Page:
ChromostereopsisWe are cups, constantly and quietly being filled. The trick is knowing how to tip ourselves over and let the beautiful stuff out. - Ray Bradbury
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Chromostereopsis

Chromostereopsis

Different wavelengths or colors of light are bent different amounts by a simple lens or prism. This leads to an interesting effect of the eye called chromostereopsis.

Chromostereopsis is what we perceive visually when two colors are placed side by side. When bright blue and bright red are next to each other, one will look in focus while the other will look slightly out of focus. Generally, it is irritating to a viewer's eyes and doesn't look good either. Also, the red will look closer than the blue.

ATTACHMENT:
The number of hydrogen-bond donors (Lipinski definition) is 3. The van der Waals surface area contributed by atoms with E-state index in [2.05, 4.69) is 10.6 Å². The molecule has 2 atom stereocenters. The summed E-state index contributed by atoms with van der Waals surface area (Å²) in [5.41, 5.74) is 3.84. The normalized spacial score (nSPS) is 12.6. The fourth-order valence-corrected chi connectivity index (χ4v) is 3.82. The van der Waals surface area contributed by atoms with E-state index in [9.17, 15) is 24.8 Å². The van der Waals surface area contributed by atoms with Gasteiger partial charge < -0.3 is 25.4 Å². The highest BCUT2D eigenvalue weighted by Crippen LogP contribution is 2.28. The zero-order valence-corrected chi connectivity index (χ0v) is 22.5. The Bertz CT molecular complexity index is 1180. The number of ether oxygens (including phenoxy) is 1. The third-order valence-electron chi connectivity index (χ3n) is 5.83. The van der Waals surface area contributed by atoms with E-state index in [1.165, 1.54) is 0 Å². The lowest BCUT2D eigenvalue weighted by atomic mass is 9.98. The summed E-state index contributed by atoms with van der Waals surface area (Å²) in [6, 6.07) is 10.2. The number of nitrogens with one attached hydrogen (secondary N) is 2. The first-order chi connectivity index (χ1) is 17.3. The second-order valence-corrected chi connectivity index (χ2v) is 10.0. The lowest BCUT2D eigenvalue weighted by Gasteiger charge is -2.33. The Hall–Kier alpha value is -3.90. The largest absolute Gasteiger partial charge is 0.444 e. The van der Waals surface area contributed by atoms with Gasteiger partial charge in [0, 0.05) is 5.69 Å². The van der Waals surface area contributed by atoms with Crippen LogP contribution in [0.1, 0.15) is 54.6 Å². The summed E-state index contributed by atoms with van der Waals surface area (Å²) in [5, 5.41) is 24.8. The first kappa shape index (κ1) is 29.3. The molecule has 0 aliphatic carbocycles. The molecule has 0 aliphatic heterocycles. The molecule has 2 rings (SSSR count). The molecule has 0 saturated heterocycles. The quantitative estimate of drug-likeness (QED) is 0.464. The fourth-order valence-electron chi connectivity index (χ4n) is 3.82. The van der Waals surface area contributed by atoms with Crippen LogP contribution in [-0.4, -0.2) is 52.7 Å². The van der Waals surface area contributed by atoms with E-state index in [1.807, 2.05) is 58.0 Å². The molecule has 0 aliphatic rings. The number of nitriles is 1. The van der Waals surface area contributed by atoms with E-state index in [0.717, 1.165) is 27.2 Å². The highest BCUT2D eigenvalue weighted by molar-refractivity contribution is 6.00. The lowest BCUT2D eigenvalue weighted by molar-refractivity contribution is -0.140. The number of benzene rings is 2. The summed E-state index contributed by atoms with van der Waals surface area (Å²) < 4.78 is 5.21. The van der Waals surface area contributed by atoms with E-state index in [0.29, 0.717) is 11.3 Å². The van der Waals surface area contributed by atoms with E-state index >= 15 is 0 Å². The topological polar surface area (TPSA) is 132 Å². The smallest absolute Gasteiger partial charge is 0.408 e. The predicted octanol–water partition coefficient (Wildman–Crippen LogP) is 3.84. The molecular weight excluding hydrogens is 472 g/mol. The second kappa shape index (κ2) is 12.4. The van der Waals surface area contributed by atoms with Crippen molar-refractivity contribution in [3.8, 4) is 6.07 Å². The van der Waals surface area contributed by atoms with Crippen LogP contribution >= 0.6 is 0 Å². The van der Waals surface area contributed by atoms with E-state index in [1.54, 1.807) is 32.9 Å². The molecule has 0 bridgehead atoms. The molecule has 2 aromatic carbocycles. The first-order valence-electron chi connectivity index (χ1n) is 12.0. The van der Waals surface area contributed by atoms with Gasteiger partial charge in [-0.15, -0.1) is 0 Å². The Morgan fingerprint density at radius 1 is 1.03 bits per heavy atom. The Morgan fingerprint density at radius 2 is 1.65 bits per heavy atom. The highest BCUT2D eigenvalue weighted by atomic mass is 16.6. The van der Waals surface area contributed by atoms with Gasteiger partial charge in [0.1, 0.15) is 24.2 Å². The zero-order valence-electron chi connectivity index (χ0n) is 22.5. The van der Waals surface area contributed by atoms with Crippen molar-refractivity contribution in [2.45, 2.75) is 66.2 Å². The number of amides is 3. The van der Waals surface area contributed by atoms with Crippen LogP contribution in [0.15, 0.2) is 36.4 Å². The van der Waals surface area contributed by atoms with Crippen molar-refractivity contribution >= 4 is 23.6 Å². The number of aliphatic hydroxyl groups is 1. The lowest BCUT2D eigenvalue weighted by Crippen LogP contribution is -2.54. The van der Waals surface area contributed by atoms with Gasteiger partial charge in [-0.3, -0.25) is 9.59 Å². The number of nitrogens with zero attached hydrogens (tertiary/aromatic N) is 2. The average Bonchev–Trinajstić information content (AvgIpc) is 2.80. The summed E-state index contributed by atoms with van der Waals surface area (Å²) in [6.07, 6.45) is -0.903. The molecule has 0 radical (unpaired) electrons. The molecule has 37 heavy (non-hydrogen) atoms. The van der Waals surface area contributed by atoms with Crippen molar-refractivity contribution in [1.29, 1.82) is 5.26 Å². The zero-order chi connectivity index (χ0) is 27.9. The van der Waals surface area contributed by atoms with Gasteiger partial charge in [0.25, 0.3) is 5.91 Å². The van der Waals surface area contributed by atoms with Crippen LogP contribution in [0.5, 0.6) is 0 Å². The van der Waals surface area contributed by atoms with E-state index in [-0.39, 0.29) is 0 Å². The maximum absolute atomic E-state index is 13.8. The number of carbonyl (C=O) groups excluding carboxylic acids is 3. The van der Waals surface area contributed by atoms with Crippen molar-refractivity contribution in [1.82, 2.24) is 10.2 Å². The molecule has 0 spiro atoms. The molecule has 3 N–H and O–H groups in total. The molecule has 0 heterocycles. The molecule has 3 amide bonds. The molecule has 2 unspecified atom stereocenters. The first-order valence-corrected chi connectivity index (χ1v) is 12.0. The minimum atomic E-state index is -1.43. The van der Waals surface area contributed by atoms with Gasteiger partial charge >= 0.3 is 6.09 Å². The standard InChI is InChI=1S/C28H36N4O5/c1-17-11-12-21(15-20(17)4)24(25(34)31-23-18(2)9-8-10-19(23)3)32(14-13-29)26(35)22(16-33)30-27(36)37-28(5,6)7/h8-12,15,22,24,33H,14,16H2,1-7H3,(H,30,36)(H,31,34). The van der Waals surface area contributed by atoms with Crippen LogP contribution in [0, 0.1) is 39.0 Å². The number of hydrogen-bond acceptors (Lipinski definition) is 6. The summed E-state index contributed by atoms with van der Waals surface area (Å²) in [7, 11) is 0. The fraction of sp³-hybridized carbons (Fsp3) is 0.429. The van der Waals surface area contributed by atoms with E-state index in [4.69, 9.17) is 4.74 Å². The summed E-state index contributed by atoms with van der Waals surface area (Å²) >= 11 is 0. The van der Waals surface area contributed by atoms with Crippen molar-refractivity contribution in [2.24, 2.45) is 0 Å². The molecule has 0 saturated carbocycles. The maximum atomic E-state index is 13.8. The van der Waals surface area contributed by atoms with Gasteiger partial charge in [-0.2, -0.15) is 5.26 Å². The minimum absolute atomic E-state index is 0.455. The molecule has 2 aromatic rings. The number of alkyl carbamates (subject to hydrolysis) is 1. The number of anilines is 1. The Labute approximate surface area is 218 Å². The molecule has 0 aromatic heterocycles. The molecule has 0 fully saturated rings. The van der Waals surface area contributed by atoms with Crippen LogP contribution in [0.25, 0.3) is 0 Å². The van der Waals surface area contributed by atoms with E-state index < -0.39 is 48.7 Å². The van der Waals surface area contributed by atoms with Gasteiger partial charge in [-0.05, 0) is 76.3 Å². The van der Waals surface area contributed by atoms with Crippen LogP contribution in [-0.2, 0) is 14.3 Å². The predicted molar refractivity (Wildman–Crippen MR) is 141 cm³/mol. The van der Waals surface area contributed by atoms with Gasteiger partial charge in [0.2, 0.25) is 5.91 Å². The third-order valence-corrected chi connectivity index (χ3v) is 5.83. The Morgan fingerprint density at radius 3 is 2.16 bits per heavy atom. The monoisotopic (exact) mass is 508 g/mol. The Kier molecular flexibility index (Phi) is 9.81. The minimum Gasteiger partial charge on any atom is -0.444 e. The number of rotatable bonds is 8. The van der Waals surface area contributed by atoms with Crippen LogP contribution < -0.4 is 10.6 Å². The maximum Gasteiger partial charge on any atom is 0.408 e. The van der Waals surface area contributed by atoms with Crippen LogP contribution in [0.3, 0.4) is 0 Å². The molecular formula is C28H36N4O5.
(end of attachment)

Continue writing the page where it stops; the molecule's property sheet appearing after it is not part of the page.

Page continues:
In 1885, W. Einthoven was the first scientist to study the chromostereopic effect. There is a difference between the visual and optical axes. Therefore, light from the fovea will hit the corneal surface at an angle, causing a prism effect. Blue, with its shorter wavelengths, is refracted more than red with its longer wavelengths. Blue light is focused toward the nose, making it appear farther than red which is focused toward the temple.

 

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